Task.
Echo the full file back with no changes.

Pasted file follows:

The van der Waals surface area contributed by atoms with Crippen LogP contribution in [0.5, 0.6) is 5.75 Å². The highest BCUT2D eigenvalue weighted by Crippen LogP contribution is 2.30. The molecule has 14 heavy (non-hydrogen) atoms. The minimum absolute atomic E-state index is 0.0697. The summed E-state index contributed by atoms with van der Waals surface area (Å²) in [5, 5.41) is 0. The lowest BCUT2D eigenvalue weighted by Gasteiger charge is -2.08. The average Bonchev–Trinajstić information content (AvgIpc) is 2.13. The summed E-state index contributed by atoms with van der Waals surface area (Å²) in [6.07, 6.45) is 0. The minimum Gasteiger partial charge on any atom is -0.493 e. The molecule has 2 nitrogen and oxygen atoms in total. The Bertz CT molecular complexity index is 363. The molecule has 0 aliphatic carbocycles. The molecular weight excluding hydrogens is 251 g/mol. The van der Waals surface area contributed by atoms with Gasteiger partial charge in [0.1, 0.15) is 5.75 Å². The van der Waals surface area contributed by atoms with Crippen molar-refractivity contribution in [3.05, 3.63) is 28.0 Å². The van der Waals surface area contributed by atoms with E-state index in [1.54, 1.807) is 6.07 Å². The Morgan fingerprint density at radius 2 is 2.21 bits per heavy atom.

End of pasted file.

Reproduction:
The van der Waals surface area contributed by atoms with Crippen LogP contribution in [0.5, 0.6) is 5.75 Å². The highest BCUT2D eigenvalue weighted by Crippen LogP contribution is 2.30. The molecule has 14 heavy (non-hydrogen) atoms. The minimum absolute atomic E-state index is 0.0697. The summed E-state index contributed by atoms with van der Waals surface area (Å²) in [5, 5.41) is 0. The lowest BCUT2D eigenvalue weighted by Gasteiger charge is -2.08. The average Bonchev–Trinajstić information content (AvgIpc) is 2.13. The summed E-state index contributed by atoms with van der Waals surface area (Å²) in [6.07, 6.45) is 0. The minimum Gasteiger partial charge on any atom is -0.493 e. The molecule has 2 nitrogen and oxygen atoms in total. The Bertz CT molecular complexity index is 363. The molecule has 0 aliphatic carbocycles. The molecular weight excluding hydrogens is 251 g/mol. The van der Waals surface area contributed by atoms with Gasteiger partial charge in [0.1, 0.15) is 5.75 Å². The van der Waals surface area contributed by atoms with Crippen molar-refractivity contribution in [3.05, 3.63) is 28.0 Å². The van der Waals surface area contributed by atoms with E-state index in [1.54, 1.807) is 6.07 Å². The Morgan fingerprint density at radius 2 is 2.21 bits per heavy atom.